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Saturday
Jul122008

Free HDR / Tone Mapping Software - A First Look At Picturenaut

HDR Comparison 3HDR (or HDRI) - the Photographic Technique of combining multiple shots of the same scene, taken with different exposures, so that you can bring out the shadow and highlights detail in post-processing. Or just creating cool photos.

My software of choice has been Photomatix Pro 3.0 by HDRSoft, but I came across Picturenaut, saw it was a free download and thought I'd give it a go.

 



Waitooh by Picturenaut Taken With Fujifilm S5700, Aperture Priority, Processed To HDR With 3 Images +1 ev, 0ev, -1ev, F5.6, Various Shutter Speeds, ISO 100, Focal Length 6.3mm, Tripod
waitooh by picturenaut


The above is a HDR, Tone Mapped image, processed by Picturenaut, then edited in Photoshop CS3. It looks good enough to me, there might not be as much detail in it as a Photomatix effort, but I think its great for free software!

I'm no expert with Picturenaut - I've been using the default settings, and haven't tried any of the plugins you can add to it, but it is easy to use, and seems a bit faster than Photomatix, although you don't have all the sliders to play with, or the option of Tone Mapping with the Details Enhancer.

I understand that this version of Picturenaut (2.12) uses Global Tone Mapping, whereas Photomatix uses local Tone Mapping. This means that you're less likely to get those "over processed" images with halo's, alien skies and that "animated" look, which I think is a good thing! You are losing a lot of control though, and you have to put Tripod taken images into Picturenaut, the image-aligning didn't work on any of the handheld HDR's (which Photomatix could align).

The following are direct comparisons between images Tone Mapped in Photomatix, Picturenaut, and the original, but please bear in mind that I'm still a beginner with Picturenaut, so didn't play with the options very much, whereas I do know a bit more about Photomatix.
The images have not been finished off in Photoshop, so you can see a clear comparison, but I do think that with all HDRi software it's only a step towards the final picture, they almost always need further editing.
(If you click on the pictures it will take you to Flickr where you can see the really large versions).
HDR Comparison 1




HDR Comparison 2




HDR Comparison 3



I think you get more detail and contrast in the Photomatix shots vs. the Picturenaut - but the Picturenaut images don't look as processed. I think a lot more experimentation is required, but it looks like it's not a case of which one is better, rather they produce complimentary, but different, final images. (Just remember to use a Tripod for Picturenaut!).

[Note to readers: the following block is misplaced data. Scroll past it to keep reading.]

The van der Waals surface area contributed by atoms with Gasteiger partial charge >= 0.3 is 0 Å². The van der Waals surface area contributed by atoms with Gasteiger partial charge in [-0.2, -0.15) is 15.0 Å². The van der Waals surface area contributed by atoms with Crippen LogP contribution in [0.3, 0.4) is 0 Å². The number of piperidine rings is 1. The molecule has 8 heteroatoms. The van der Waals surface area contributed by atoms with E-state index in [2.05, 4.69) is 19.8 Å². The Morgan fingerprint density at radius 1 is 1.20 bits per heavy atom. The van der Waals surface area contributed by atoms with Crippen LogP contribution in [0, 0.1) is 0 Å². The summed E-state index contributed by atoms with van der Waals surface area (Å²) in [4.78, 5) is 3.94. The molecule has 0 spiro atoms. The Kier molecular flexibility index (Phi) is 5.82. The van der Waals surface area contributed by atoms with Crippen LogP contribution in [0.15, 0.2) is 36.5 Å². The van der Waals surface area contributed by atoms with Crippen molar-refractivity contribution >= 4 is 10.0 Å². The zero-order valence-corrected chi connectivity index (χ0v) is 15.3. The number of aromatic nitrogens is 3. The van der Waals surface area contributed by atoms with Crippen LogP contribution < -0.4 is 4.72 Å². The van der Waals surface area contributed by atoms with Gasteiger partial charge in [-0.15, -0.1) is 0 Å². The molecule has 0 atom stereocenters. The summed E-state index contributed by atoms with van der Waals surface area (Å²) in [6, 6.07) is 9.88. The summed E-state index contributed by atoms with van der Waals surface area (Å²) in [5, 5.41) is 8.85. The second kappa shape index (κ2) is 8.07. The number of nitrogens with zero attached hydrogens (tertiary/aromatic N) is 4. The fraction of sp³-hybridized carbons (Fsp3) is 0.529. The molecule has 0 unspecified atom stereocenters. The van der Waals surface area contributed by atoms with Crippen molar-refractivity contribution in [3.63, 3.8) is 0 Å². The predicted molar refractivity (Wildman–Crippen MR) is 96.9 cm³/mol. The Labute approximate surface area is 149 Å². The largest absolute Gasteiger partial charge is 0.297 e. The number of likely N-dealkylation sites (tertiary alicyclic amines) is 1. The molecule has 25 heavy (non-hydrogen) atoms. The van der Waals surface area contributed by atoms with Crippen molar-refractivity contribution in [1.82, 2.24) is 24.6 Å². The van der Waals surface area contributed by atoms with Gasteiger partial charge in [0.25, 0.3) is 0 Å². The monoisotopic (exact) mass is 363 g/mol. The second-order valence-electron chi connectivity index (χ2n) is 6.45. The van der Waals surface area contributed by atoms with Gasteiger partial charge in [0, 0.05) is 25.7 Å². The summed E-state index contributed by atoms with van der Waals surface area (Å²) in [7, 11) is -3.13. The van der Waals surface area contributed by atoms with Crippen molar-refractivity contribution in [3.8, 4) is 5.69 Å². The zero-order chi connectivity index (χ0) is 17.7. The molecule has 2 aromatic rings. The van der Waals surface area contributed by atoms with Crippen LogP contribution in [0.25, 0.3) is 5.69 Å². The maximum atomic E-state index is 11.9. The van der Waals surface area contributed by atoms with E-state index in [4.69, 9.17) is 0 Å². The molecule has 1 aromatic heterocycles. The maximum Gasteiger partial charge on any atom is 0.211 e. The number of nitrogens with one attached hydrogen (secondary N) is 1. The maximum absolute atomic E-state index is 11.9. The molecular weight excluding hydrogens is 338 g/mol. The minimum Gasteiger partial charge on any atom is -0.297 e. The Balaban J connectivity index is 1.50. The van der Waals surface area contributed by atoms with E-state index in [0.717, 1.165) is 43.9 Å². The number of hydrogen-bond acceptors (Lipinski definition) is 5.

Get your copy of Picturenaut here.

Thanks, Rob.

Reader Comments (10)

I have to agree with you about Picturenaut looking much better and less processed untill I get to the last image with the clouds. The contrast is needed there so the clouds don't look blurd and dull. Photomatrix makes it all stand out.

I would also like a comparison with photoshop too whould that be possible?

July 14, 2008 | Unregistered Commenterweejamer

Good idea!

July 15, 2008 | Unregistered CommenterRob_Nunn

Is there a version for MAC?

August 29, 2008 | Unregistered CommenterMA Pino@yahoo.com

Not at the moment, but you can run it in parallels or virtual pc, and I guess boot camp, but I haven't got a mac so haven't tested it.

August 29, 2008 | Unregistered CommenterRob_Nunn

Skipped this the first time around, thought I'd seen waaay too many HDR 'pics', but boy was I wrong. Downloaded Picturenaut, (not expecting much for free), and it was a nice simple piece of kit. Spent a lot of time recently with paint shop trying various methods of contrast masking, dodging and burning, (my old darkroom days came flooding back!), with a lot of work required for fairly simple fixes - Picturenaut does this so simply!! No 'nasty' halos, no 'pictoral' effect, no lost or too bright shadows or 'blown' out highlights, just simply what the eye sees and the camera doesn't. The printed finals look great with all the detail showing, people tend to forget images on screen are 'transmissive' like old slides, prints are 'reflective' and look so different.

If you're after 'pictoral' effects, packages like Photomatix fit the bill for the gaudy effects, but for natural looking prints I don't think Picturenaut can be beat - especially for free! (Although I more than likely will be making a suggested donation.)

Thanks Rob for the comparison and the pointer to a great piece of software.

September 5, 2008 | Unregistered CommenterVictorW69

Victor, thanks for your comments, they echo my thoughts, HDR imaging is at its best when the finished photo can't be "tagged" as a HDR, it should just look like a very well exposed shot.

September 6, 2008 | Unregistered CommenterRob_Nunn

Hmm, think I dismissed HDR too quickly.
Recently saw some very good work using 'qtpfsgui', (another free HDR package) and several people using multi-layering techniques with different tonemapping algorithms. Some of the black and white work reminded me of 'split-grade' printing, common in darkroom work.
Still think picturenaut is the best for true looking colour prints, but HDR definately has a use for other creativity.

Thanks again.

September 10, 2008 | Unregistered CommenterVictorW69

How do I get the free Picture HDR software?
I was told that I can download if but can't find anything.
Thanks!

October 13, 2008 | Unregistered CommenterMary

I meant PICTURENAUT HDR

October 13, 2008 | Unregistered CommenterMary

Hi Mary, go to:

http://www.hdrlabs.com/picturenaut/

then click the "download" link on the right hand side of the screen.

Cheers, Rob.

October 13, 2008 | Unregistered CommenterRob_Nunn

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